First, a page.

When WT Architecture were given the brief for The White House on the stunning Hebridean Isle of Coll, the task ahead must have given them pause for thought. Take one 18th Century listed ruin, add a coastal location within an area of outstanding natural beauty, place upon sand foundations (with Bronze Age Pottery hidden beneath – cue an archaeological survey!) and turn it into a comfortable, modern family home.
The design of the home had to encompass several factors. It needed to embrace the rugged location whilst withstanding the associated weather (wild enough to cause repeated delays during construction), provide a space flexible enough to change with the demands of an evolving family, blend the existing ruin with the new build (whilst simultaneously halting and preventing any further deterioration), and do all this in such a way to keep the planners happy.
The solution to this was to utilise the existing structures and surrounding materials in the underpinned and secured ruin, whilst simultaneously “marrying” the new building into the old. Any new materials needed for the site had to be lightweight and/or locally sourced, in order to keep both transport and environmental costs low. Russwood’s Scotlarch® cladding was perfect for this remit, and was chosen to clad the new build alongside the recycled stonework from the outbuildings surrounding the ruin.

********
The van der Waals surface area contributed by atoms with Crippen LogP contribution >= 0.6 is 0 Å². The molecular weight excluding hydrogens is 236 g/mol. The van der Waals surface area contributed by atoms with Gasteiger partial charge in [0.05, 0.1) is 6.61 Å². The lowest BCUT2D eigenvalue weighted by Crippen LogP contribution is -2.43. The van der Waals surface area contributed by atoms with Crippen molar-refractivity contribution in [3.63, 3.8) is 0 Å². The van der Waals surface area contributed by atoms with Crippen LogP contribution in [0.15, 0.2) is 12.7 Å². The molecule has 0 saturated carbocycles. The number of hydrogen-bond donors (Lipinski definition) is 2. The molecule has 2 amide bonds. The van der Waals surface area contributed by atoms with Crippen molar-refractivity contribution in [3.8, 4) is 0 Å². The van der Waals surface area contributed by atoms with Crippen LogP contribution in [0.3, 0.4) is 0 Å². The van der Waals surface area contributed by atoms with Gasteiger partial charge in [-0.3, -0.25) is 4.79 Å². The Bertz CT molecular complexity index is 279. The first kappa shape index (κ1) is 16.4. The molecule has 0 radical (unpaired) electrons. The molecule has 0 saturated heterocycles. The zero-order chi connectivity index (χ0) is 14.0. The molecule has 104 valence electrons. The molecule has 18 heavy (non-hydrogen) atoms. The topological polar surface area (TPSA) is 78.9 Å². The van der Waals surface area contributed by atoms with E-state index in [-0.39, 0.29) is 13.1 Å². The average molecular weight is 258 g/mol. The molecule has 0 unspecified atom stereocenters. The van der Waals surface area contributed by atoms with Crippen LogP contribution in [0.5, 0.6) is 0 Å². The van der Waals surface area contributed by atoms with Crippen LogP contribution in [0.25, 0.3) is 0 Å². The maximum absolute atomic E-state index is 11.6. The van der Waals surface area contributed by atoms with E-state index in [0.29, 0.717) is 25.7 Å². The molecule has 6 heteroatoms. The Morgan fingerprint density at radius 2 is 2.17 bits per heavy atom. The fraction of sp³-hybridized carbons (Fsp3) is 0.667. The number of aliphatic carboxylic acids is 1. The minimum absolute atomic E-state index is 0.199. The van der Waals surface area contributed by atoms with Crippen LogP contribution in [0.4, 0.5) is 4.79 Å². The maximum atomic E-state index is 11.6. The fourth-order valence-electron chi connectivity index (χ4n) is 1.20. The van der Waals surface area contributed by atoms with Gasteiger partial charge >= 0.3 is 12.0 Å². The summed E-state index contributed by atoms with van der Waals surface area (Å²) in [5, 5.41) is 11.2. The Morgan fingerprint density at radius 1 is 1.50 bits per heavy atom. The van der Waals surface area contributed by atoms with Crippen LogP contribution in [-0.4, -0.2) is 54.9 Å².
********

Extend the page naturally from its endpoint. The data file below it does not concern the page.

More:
It is testament to the dedication of the clients that when Christmas came (seven months before the completion of a two year build), they chose to visit our flooring showroom with their contractor, Spey Building & Joinery, to pick out their ideal floor for their home. Russwood’s Chateau Ebony boards were chosen by the clients to grace the floors of their dream house, with solid boards (150x20mm) for the first floor, and a slightly wider finish (189x20mm) in an engineered board for the ground floor. The engineered floor was chosen in deference to the underfloor heating, as the composition of the engineered board is capable of withstanding the additional demands the system places on the boards.
The White House is now not only a well-loved and lived in family home, but is repaying all the hard work and effort that was put into the design and build by winning a handful of awards. It has been honoured with the Edinburgh Architectural Association’s Ambassador Award, a coveted RIBA 2011 design award, the award for Architectural Excellence at the Scottish Home Awards, and a Commendation for the Saltire Housing Design Awards. Accolades indeed!
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